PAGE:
Scott and Shanahan say Commissioner Robinson has their support
If the rumor is true that Education Commissioner Gerard Robinson is under pressure from some corners to resign, the forces don't appear to be coming from the governor or the head of the state Board of Education Kathleen Shanahan.
“The Florida Board of Education selected Gerard Robinson after conducting a nationwide search for a commissioner who would bring a reform-based agenda, who is committed to raising Florida’s education standards and the expectations of our students, and I believe Commissioner Robinson is working to do those things,'' Gov. Rick Scott told the Herald/Times in a statement Friday.
Robinson was chastised this week for the department's handling of the FCAT writing scores and was in the line of fire Thursday as U.S. Secretary Arne Duncan and Florida Democrats lobbed criticism at Republican education policies.
Shanahan, head of the seven-member Board of Education which appoints the education secretary, told the Herald/Times Thursday that she was satisfied wtih Robinson's handling of the FCAT writing snafu earlier this week and has no intention of asking him to step down. "Gerard has the confidence of the chair," she said.
Meanwhile Friday, the department released preliminary results for reading scores and found that more 9th and 10th graders passed the test than last year.
The Associated Press reported this weekend that Robinson's relationships with the governor's office haven't always been calm.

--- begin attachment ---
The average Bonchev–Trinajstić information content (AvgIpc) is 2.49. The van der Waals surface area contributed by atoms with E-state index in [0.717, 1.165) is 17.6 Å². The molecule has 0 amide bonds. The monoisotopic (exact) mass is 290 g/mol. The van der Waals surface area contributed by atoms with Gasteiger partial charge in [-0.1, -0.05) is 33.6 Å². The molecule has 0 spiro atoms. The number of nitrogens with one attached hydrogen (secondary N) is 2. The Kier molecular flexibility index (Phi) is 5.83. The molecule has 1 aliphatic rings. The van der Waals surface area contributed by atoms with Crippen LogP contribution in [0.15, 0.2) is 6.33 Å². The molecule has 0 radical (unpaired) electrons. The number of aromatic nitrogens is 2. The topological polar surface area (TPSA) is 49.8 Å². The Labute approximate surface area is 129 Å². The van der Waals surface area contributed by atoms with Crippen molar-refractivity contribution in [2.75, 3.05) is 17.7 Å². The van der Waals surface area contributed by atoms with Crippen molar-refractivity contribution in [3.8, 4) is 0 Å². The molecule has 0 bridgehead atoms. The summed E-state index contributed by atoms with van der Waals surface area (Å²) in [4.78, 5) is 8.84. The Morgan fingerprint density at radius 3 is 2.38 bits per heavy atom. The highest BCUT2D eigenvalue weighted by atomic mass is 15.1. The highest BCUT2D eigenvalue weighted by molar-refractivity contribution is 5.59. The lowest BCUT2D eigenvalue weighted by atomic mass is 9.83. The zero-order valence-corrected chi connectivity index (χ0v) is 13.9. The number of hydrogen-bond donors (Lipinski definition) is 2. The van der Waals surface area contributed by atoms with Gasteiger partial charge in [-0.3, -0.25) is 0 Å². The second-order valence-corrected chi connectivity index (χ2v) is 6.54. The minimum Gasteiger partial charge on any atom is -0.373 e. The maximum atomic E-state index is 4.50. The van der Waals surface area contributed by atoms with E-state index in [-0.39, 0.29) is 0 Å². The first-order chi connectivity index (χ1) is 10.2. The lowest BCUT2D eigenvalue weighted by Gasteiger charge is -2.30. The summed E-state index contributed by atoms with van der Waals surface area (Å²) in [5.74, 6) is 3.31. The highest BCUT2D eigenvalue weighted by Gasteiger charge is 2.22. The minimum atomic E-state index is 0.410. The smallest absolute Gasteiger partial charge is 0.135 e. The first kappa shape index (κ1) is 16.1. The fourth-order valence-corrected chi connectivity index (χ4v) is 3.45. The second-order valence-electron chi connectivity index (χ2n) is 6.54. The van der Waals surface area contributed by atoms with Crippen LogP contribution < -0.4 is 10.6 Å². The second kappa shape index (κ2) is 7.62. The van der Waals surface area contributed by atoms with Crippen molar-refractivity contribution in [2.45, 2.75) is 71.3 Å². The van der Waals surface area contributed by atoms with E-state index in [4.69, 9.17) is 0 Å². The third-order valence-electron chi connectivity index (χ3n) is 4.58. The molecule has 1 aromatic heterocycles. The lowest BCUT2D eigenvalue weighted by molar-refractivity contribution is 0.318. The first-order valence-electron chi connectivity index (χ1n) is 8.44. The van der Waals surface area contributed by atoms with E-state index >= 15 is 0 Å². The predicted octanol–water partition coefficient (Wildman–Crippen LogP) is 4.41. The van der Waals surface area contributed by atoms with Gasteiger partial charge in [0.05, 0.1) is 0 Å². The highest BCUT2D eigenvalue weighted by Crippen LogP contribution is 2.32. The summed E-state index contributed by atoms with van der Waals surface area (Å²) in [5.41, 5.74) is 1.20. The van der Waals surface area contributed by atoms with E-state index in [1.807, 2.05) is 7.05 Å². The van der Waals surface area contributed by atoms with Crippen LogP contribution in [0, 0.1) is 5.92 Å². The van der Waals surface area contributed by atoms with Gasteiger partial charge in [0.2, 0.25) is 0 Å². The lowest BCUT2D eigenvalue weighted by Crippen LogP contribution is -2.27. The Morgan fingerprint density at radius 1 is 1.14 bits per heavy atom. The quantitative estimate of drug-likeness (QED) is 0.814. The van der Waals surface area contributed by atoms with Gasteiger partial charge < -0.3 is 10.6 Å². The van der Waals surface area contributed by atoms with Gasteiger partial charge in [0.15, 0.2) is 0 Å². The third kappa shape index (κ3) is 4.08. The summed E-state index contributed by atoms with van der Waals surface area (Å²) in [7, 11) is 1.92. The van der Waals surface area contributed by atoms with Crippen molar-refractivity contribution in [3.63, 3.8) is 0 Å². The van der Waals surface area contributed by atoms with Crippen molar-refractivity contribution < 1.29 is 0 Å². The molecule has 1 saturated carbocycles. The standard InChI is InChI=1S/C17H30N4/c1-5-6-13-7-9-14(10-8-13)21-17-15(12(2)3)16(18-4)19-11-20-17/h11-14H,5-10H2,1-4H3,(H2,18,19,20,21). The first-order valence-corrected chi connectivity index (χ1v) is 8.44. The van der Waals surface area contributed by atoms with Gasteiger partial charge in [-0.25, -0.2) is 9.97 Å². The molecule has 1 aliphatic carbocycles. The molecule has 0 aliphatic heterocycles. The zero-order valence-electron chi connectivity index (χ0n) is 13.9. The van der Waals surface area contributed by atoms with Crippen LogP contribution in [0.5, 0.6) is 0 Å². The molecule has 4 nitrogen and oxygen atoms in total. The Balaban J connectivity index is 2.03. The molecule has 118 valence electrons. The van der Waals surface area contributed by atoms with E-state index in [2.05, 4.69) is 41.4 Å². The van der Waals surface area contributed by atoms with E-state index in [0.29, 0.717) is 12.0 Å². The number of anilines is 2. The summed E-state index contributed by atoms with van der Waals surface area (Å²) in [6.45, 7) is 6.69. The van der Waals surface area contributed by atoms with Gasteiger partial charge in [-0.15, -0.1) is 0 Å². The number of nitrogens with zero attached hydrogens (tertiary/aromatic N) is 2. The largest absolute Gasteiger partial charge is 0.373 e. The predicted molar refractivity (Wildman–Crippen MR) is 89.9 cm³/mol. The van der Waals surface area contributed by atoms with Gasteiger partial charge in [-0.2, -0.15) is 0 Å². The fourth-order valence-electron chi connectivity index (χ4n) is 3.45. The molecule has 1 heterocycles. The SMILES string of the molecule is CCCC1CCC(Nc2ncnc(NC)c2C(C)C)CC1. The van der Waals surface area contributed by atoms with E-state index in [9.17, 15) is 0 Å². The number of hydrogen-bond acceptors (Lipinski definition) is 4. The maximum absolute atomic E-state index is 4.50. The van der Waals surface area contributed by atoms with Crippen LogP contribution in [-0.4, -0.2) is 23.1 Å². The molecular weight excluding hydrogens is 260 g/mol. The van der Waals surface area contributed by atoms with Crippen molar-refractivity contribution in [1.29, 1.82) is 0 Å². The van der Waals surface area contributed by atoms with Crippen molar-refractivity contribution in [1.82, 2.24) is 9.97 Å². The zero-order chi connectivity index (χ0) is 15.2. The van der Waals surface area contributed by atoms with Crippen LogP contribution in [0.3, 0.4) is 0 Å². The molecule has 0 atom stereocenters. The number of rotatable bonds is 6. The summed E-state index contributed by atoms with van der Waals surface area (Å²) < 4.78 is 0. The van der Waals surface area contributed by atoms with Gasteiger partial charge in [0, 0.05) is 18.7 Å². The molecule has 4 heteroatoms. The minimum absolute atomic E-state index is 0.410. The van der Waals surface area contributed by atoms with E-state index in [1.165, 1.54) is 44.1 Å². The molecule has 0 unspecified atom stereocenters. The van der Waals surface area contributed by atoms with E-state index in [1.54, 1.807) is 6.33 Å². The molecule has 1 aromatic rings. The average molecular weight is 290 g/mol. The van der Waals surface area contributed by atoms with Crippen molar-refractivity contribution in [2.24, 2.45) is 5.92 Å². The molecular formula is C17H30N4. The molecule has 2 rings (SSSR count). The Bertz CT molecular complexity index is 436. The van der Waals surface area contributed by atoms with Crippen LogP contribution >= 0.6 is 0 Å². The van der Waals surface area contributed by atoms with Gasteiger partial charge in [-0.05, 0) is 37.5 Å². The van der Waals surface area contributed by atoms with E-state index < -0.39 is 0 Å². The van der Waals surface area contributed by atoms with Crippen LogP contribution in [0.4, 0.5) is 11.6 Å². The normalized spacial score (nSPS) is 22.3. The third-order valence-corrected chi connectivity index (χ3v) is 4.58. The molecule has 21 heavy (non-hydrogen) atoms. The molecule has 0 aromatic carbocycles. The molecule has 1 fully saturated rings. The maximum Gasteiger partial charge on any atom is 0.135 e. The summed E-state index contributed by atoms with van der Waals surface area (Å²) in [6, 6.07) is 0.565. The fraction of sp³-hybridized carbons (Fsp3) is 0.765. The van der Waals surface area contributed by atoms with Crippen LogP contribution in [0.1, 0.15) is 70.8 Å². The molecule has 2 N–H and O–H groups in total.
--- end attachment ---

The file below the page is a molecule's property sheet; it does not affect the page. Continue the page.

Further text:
Scott's Chief of Staff Steve MacNamara tangled with Robinson last fall over a $20 million contract dispute between the Department of Education and Infinity Software, a company represented by Southern Strategy and one of MacNamara's close friend's, Paul Bradshaw.
At the time, Robinson suggested that MacNamara had wanted to "have another party manage the contract" which had been awarded to Microsoft but was being disputed by Tallahassee-based Infinity.
"Having another party manage the Infinity contract and program implementation while remaining unaccountable to FDOE in a real sense only adds another layer of bureaucracy to an already politically-sensitive contractual environment," Robinson wrote to MacNamara in November.
MacNamara, who announced on Saturday that he will be resigning effective July 1, told the Associated Press that the idea to have the governor's office mediate the contract dispute was intended to get the software programming moving because the state was behind schedule and it was being paid by federal Race to the Top grant dollars.
MacNamara said he did not get involved in the negotiations but became involved in the issue becuase the governor provides "advice, counsel and leadership" to the education commissioner.
Emails obtained by the Herald-Times from October show that Robinson was also raising concerns about the delay in the contract and directed his inquiry to the governor's office.
"Where are we with the final decision? This is going on week 3 and we really need to get moving forward with our side of the project. Let me know something as soon as possible,'' Robinson wrote to MacNamara and his deputy, Carrie O'Rourke, in an Oct. 3 e-mail.
"The General Counsel is still working through both contracts,'' O'Rourke responded. "We are waiting for follow-up information from both sides so we can better understand how to resolve the issues. Both the FCAT Explorer 2.0 and Standard Tutorial contract negotiations are at a standstill between DOE and Infinity. We are working with both your staff and Infinity to try to move the negotiations forward as quickly as possible. Please call me if you would like to discuss."